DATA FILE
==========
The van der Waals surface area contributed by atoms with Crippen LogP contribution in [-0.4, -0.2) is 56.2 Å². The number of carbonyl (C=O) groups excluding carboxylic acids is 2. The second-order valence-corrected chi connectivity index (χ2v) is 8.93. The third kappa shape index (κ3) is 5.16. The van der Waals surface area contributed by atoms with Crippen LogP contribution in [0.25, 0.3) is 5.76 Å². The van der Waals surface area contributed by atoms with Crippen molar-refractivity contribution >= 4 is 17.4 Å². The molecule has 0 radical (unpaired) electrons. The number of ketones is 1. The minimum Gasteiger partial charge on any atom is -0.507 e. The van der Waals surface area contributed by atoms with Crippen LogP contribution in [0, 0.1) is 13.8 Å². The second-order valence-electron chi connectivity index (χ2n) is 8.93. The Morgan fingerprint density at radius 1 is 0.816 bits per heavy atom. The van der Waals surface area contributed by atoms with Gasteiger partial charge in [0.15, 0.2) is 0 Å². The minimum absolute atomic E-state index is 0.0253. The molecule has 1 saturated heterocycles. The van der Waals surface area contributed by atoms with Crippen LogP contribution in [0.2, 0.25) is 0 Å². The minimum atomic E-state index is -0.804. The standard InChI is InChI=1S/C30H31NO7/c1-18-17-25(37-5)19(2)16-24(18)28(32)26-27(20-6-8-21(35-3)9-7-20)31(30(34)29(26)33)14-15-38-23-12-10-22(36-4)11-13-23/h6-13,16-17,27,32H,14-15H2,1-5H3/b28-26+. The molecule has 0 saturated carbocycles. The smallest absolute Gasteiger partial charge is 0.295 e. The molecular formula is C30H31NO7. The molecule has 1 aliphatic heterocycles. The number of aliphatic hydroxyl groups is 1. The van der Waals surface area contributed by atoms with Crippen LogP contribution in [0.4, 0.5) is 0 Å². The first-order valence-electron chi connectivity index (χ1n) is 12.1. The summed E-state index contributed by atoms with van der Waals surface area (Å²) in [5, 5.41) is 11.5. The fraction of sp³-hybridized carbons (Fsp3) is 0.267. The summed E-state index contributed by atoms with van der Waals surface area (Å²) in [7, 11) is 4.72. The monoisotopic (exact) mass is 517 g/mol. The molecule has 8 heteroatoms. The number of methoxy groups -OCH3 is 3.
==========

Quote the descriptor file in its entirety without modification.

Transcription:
The van der Waals surface area contributed by atoms with Crippen LogP contribution in [-0.4, -0.2) is 56.2 Å². The number of carbonyl (C=O) groups excluding carboxylic acids is 2. The second-order valence-corrected chi connectivity index (χ2v) is 8.93. The third kappa shape index (κ3) is 5.16. The van der Waals surface area contributed by atoms with Crippen LogP contribution in [0.25, 0.3) is 5.76 Å². The van der Waals surface area contributed by atoms with Crippen molar-refractivity contribution >= 4 is 17.4 Å². The molecule has 0 radical (unpaired) electrons. The number of ketones is 1. The minimum Gasteiger partial charge on any atom is -0.507 e. The van der Waals surface area contributed by atoms with Crippen LogP contribution in [0, 0.1) is 13.8 Å². The second-order valence-electron chi connectivity index (χ2n) is 8.93. The Morgan fingerprint density at radius 1 is 0.816 bits per heavy atom. The van der Waals surface area contributed by atoms with Gasteiger partial charge in [0.15, 0.2) is 0 Å². The minimum absolute atomic E-state index is 0.0253. The molecule has 1 saturated heterocycles. The van der Waals surface area contributed by atoms with Crippen LogP contribution in [0.2, 0.25) is 0 Å². The minimum atomic E-state index is -0.804. The standard InChI is InChI=1S/C30H31NO7/c1-18-17-25(37-5)19(2)16-24(18)28(32)26-27(20-6-8-21(35-3)9-7-20)31(30(34)29(26)33)14-15-38-23-12-10-22(36-4)11-13-23/h6-13,16-17,27,32H,14-15H2,1-5H3/b28-26+. The molecule has 0 saturated carbocycles. The smallest absolute Gasteiger partial charge is 0.295 e. The molecular formula is C30H31NO7. The molecule has 1 aliphatic heterocycles. The number of aliphatic hydroxyl groups is 1. The van der Waals surface area contributed by atoms with Crippen LogP contribution in [0.4, 0.5) is 0 Å². The first-order valence-electron chi connectivity index (χ1n) is 12.1. The summed E-state index contributed by atoms with van der Waals surface area (Å²) in [5, 5.41) is 11.5. The fraction of sp³-hybridized carbons (Fsp3) is 0.267. The summed E-state index contributed by atoms with van der Waals surface area (Å²) in [7, 11) is 4.72. The monoisotopic (exact) mass is 517 g/mol. The molecule has 8 heteroatoms. The number of methoxy groups -OCH3 is 3.